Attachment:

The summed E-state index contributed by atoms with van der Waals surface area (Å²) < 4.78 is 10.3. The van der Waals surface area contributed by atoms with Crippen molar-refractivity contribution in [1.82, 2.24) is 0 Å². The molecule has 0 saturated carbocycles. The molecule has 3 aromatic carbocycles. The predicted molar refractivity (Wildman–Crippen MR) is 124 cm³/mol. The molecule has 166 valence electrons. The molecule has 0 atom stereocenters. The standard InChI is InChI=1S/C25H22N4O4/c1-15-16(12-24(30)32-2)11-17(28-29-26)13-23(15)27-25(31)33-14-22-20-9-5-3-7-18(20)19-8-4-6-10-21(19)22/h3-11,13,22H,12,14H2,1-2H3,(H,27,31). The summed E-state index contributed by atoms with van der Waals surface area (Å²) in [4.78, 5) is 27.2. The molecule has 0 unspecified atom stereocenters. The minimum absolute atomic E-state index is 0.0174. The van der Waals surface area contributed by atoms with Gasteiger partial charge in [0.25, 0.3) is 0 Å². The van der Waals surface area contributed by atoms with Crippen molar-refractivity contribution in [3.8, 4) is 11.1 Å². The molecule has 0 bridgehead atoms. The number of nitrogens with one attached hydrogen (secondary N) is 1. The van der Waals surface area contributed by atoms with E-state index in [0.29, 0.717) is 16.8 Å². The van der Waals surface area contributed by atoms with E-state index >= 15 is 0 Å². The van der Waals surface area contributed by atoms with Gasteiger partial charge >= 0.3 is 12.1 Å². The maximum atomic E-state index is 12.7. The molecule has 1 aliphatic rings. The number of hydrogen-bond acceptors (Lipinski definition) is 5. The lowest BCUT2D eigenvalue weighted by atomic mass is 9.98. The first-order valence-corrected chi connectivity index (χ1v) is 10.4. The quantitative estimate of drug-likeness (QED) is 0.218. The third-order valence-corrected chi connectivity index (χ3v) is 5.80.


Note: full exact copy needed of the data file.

The summed E-state index contributed by atoms with van der Waals surface area (Å²) < 4.78 is 10.3. The van der Waals surface area contributed by atoms with Crippen molar-refractivity contribution in [1.82, 2.24) is 0 Å². The molecule has 0 saturated carbocycles. The molecule has 3 aromatic carbocycles. The predicted molar refractivity (Wildman–Crippen MR) is 124 cm³/mol. The molecule has 166 valence electrons. The molecule has 0 atom stereocenters. The standard InChI is InChI=1S/C25H22N4O4/c1-15-16(12-24(30)32-2)11-17(28-29-26)13-23(15)27-25(31)33-14-22-20-9-5-3-7-18(20)19-8-4-6-10-21(19)22/h3-11,13,22H,12,14H2,1-2H3,(H,27,31). The summed E-state index contributed by atoms with van der Waals surface area (Å²) in [4.78, 5) is 27.2. The molecule has 0 unspecified atom stereocenters. The minimum absolute atomic E-state index is 0.0174. The van der Waals surface area contributed by atoms with Gasteiger partial charge in [0.25, 0.3) is 0 Å². The van der Waals surface area contributed by atoms with Crippen molar-refractivity contribution in [3.8, 4) is 11.1 Å². The molecule has 0 bridgehead atoms. The number of nitrogens with one attached hydrogen (secondary N) is 1. The van der Waals surface area contributed by atoms with E-state index in [0.29, 0.717) is 16.8 Å². The van der Waals surface area contributed by atoms with E-state index >= 15 is 0 Å². The van der Waals surface area contributed by atoms with Gasteiger partial charge >= 0.3 is 12.1 Å². The maximum atomic E-state index is 12.7. The molecule has 1 aliphatic rings. The number of hydrogen-bond acceptors (Lipinski definition) is 5. The lowest BCUT2D eigenvalue weighted by atomic mass is 9.98. The first-order valence-corrected chi connectivity index (χ1v) is 10.4. The quantitative estimate of drug-likeness (QED) is 0.218. The third-order valence-corrected chi connectivity index (χ3v) is 5.80.